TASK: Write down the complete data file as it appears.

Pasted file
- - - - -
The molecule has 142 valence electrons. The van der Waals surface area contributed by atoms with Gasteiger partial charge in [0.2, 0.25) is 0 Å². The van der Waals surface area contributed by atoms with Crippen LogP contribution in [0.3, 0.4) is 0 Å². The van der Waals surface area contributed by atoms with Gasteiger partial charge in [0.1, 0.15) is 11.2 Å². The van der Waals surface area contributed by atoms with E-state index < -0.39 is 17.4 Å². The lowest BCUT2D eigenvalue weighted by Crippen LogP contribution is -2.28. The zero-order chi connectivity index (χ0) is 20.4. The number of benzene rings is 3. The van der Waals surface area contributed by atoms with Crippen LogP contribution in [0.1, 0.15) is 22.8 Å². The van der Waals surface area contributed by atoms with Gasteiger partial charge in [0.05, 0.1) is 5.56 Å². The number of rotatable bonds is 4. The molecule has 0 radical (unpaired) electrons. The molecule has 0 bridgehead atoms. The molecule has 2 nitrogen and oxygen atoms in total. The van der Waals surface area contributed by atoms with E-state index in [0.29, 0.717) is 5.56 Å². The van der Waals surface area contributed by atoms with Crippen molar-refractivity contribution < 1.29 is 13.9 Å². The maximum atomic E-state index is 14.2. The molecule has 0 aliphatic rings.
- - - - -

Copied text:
The molecule has 142 valence electrons. The van der Waals surface area contributed by atoms with Gasteiger partial charge in [0.2, 0.25) is 0 Å². The van der Waals surface area contributed by atoms with Crippen LogP contribution in [0.3, 0.4) is 0 Å². The van der Waals surface area contributed by atoms with Gasteiger partial charge in [0.1, 0.15) is 11.2 Å². The van der Waals surface area contributed by atoms with E-state index < -0.39 is 17.4 Å². The lowest BCUT2D eigenvalue weighted by Crippen LogP contribution is -2.28. The zero-order chi connectivity index (χ0) is 20.4. The number of benzene rings is 3. The van der Waals surface area contributed by atoms with Crippen LogP contribution in [0.1, 0.15) is 22.8 Å². The van der Waals surface area contributed by atoms with Gasteiger partial charge in [0.05, 0.1) is 5.56 Å². The number of rotatable bonds is 4. The molecule has 0 radical (unpaired) electrons. The molecule has 0 bridgehead atoms. The molecule has 2 nitrogen and oxygen atoms in total. The van der Waals surface area contributed by atoms with E-state index in [0.29, 0.717) is 5.56 Å². The van der Waals surface area contributed by atoms with Crippen molar-refractivity contribution < 1.29 is 13.9 Å². The maximum atomic E-state index is 14.2. The molecule has 0 aliphatic rings.